In a recent interview with Parade, Barker revealed that, in addition to being a lover of dogs, bears and elephants, he also has a soft spot for rabbits.
“One day about 10 years ago, my housekeeper was coming to work and it was a cold day. And there was this little baby rabbit, sitting shivering in a yard about a block and a half from my home. She brought it home to me, and he is still thriving.
“He’s about 10 and a half years old, which is very old for a rabbit, but he’s getting good care so that he lasts long. He follows me around like a dog. He loves to be scratched, and I scratch him by the hour. I’ll scratch him until I get cramps in my hands. It’s true. He deserves it because he’s a fine, fine animal.”
Posted by John Woestendiek December 13th, 2013 under Muttsblog.
Tags: 90, 90th birthday, animal rights, animal welfare, animals, appearance, bears, birthday, bob barker, dogs, donations, elephants, game show host, happy birthday bob barker, neuter, overpopulation, peta, pets, philanthropy, price is right, return, spay
The Humane Society of the United States may not have Jerry Brown on a leash, but the organization’s state director takes the California governor’s dog out on one — nearly every day.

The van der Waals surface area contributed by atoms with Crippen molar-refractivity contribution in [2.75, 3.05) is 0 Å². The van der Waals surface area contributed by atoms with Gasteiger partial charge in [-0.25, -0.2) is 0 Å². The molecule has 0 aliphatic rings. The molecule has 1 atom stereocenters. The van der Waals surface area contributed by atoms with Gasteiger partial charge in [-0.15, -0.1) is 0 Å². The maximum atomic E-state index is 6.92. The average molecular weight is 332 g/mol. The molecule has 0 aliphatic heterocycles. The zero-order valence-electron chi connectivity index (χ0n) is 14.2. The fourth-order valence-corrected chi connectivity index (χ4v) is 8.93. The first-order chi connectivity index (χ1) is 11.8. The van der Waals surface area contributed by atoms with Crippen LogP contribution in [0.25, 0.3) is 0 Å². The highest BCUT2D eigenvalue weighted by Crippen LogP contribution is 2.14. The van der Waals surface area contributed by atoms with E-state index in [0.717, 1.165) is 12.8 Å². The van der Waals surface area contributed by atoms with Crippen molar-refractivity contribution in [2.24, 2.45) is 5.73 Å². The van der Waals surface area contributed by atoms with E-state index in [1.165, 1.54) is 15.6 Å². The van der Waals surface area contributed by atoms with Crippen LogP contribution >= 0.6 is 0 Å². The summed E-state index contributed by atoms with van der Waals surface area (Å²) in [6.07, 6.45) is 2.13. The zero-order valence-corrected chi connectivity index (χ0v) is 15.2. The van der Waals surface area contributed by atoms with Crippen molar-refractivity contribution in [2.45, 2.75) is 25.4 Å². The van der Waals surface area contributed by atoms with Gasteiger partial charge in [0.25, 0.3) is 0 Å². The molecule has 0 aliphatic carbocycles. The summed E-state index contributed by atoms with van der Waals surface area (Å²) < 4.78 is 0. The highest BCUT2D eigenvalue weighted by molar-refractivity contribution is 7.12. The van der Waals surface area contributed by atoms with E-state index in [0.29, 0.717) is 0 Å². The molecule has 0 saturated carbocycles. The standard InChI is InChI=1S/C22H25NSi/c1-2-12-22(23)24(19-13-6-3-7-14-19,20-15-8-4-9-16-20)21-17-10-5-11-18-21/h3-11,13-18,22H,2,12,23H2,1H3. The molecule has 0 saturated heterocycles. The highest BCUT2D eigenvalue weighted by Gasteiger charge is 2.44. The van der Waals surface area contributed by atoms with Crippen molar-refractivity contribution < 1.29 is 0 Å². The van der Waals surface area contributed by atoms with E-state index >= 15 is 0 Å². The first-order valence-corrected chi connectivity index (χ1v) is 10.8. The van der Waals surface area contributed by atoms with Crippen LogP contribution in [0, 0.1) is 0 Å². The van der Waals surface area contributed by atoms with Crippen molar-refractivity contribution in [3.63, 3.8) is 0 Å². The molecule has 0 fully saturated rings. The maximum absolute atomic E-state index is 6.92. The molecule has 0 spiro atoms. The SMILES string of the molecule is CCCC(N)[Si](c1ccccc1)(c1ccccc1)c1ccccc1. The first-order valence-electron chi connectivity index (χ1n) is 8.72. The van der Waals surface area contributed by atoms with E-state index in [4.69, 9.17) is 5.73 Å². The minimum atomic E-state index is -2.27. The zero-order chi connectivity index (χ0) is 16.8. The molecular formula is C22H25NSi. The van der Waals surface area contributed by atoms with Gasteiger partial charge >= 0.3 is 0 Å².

Jennifer Fearing is a regular dog walker for Sutter, the governor’s corgi, and gun rights groups are saying the free service she provides — on top of giving the lobbyist undue influence — may amount to an illegal contribution.
“Does the hand that holds the leash of California’s ‘first dog,’ cuddly corgi Sutter Brown, also have a hand in guiding policy with the dog’s master, Gov. Jerry Brown?” an article in the San Francisco Chronicle asked.
Gun rights groups point out that all six pieces of animal rights-related legislation Fearing lobbied for in the most recent legislative session were approved and signed by Brown, including Assembly Bill 711, which, over the objection of hunters, banned the use of lead ammunition.
“The question needs to be asked,” said Jennifer Kerns, spokeswoman for Free California, a gun-rights group that opposed the lead ammunition ban. “Is there a conflict of interest with such a close relationship between a lobbyist and a governor.”